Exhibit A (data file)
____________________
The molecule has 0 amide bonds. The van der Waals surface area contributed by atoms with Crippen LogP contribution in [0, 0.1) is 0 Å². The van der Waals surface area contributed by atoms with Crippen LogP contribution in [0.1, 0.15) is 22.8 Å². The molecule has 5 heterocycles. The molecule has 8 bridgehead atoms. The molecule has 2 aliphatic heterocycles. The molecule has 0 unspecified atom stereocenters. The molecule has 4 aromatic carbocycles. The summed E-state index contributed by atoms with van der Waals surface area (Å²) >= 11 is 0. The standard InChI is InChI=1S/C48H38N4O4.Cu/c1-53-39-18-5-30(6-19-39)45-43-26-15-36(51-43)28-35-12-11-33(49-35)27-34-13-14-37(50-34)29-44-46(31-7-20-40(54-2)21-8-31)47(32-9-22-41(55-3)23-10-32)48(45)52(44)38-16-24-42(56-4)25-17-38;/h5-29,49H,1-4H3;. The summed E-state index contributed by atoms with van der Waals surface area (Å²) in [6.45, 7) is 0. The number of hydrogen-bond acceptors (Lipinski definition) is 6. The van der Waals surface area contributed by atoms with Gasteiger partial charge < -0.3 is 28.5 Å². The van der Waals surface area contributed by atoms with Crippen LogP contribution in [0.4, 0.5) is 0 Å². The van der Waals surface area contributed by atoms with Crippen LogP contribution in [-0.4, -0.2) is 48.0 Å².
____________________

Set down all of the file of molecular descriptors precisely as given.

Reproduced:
The molecule has 0 amide bonds. The van der Waals surface area contributed by atoms with Crippen LogP contribution in [0, 0.1) is 0 Å². The van der Waals surface area contributed by atoms with Crippen LogP contribution in [0.1, 0.15) is 22.8 Å². The molecule has 5 heterocycles. The molecule has 8 bridgehead atoms. The molecule has 2 aliphatic heterocycles. The molecule has 0 unspecified atom stereocenters. The molecule has 4 aromatic carbocycles. The summed E-state index contributed by atoms with van der Waals surface area (Å²) >= 11 is 0. The standard InChI is InChI=1S/C48H38N4O4.Cu/c1-53-39-18-5-30(6-19-39)45-43-26-15-36(51-43)28-35-12-11-33(49-35)27-34-13-14-37(50-34)29-44-46(31-7-20-40(54-2)21-8-31)47(32-9-22-41(55-3)23-10-32)48(45)52(44)38-16-24-42(56-4)25-17-38;/h5-29,49H,1-4H3;. The summed E-state index contributed by atoms with van der Waals surface area (Å²) in [6.45, 7) is 0. The number of hydrogen-bond acceptors (Lipinski definition) is 6. The van der Waals surface area contributed by atoms with Gasteiger partial charge < -0.3 is 28.5 Å². The van der Waals surface area contributed by atoms with Crippen LogP contribution in [0.4, 0.5) is 0 Å². The van der Waals surface area contributed by atoms with Crippen LogP contribution in [-0.4, -0.2) is 48.0 Å².